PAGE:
Shares of major European banks, such as Credit Suisse and Societe Generale, as well as the Italian banks Monte dei Paschi and UniCredit, were suspended from trade on Wednesday after a highly volatile trading session.
European markets saw a sharp loss in early trading hours, after posting the biggest single-day gain in nearly three months the day before, as banking equities remained in negative territory following the Silicon Valley Bank fallout.
As of 17:41 hrs. Bangkok time, the Stoxx 600 index, which tracks stocks across Europe, was down 2.08%, with most industries and major exchanges also trading lower. The banking industry saw the largest decline (4.6%), followed by the retail sector (3.9%).
That’s despite upbeat activity in Asia-Pacific markets and on Wall Street overnight, where U.S. bank equities rallied on hopes that Silicon Valley Bank’s collapse was contained.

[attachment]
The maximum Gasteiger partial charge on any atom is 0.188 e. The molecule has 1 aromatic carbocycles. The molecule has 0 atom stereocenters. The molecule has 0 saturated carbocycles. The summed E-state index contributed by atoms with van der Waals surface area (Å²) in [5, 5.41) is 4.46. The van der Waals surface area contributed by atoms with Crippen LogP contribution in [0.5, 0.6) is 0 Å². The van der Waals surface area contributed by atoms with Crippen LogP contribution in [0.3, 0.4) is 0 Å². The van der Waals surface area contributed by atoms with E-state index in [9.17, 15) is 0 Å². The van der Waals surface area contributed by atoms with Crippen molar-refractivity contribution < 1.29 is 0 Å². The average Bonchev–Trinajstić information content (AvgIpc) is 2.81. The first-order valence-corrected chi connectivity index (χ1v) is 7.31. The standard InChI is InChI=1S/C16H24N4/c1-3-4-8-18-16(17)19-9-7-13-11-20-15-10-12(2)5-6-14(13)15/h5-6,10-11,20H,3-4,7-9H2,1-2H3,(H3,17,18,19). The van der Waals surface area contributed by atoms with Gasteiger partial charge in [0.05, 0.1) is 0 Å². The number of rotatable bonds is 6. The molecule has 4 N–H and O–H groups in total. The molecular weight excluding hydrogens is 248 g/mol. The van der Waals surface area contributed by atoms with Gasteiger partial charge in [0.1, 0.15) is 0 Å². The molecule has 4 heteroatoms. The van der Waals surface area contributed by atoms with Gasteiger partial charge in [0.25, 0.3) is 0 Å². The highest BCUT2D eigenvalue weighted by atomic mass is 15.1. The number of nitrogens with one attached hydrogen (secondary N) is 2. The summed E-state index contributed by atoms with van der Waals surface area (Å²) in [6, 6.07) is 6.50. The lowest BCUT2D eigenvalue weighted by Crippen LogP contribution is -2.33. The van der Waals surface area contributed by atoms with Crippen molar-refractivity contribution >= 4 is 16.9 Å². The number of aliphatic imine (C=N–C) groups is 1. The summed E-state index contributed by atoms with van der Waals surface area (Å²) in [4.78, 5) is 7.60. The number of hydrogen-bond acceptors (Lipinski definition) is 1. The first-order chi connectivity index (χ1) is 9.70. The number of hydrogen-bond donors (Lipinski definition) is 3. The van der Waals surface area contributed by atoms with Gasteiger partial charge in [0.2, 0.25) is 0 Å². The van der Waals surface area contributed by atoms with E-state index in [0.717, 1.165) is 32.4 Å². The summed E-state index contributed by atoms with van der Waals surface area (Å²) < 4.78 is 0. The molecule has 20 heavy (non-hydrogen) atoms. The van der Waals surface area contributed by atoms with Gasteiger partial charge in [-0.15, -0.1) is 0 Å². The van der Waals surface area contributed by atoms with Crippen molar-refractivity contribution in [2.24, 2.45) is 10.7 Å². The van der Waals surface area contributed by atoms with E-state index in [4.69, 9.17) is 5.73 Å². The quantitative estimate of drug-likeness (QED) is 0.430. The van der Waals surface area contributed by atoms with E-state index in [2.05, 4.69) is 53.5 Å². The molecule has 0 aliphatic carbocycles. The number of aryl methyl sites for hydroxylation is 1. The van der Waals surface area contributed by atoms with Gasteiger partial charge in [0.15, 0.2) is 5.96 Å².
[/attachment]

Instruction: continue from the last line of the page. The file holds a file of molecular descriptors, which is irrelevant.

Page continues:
Upon disclosure of “material weaknesses” in its financial reporting processes for 2022 and 2021 on Tuesday, shares of Credit Suisse plunged to the bottom of the blue-chip index, and its share price had fallen by more than 21% by around 17.33 hrs., reaching its fresh record low.
The comment was made public by the Swiss bank in its annual report, which had been set to be released last Thursday but was postponed after a late call from the U.S. Securities and Exchange Commission (SEC).
Credit Suisse acknowledged in its annual report released on Tuesday that it has found “certain material weaknesses in our internal control over financial reporting” for the years 2021 and 2022.
These issues stem from a “failure to design and maintain an effective risk assessment process to identify and analyze the risk of material misstatements” as well as other internal control and communication concerns.
Nonetheless, the bank stated that it could confirm that its financial statements for the years in concern “fairly present, in all material respects, [its] consolidated financial condition.”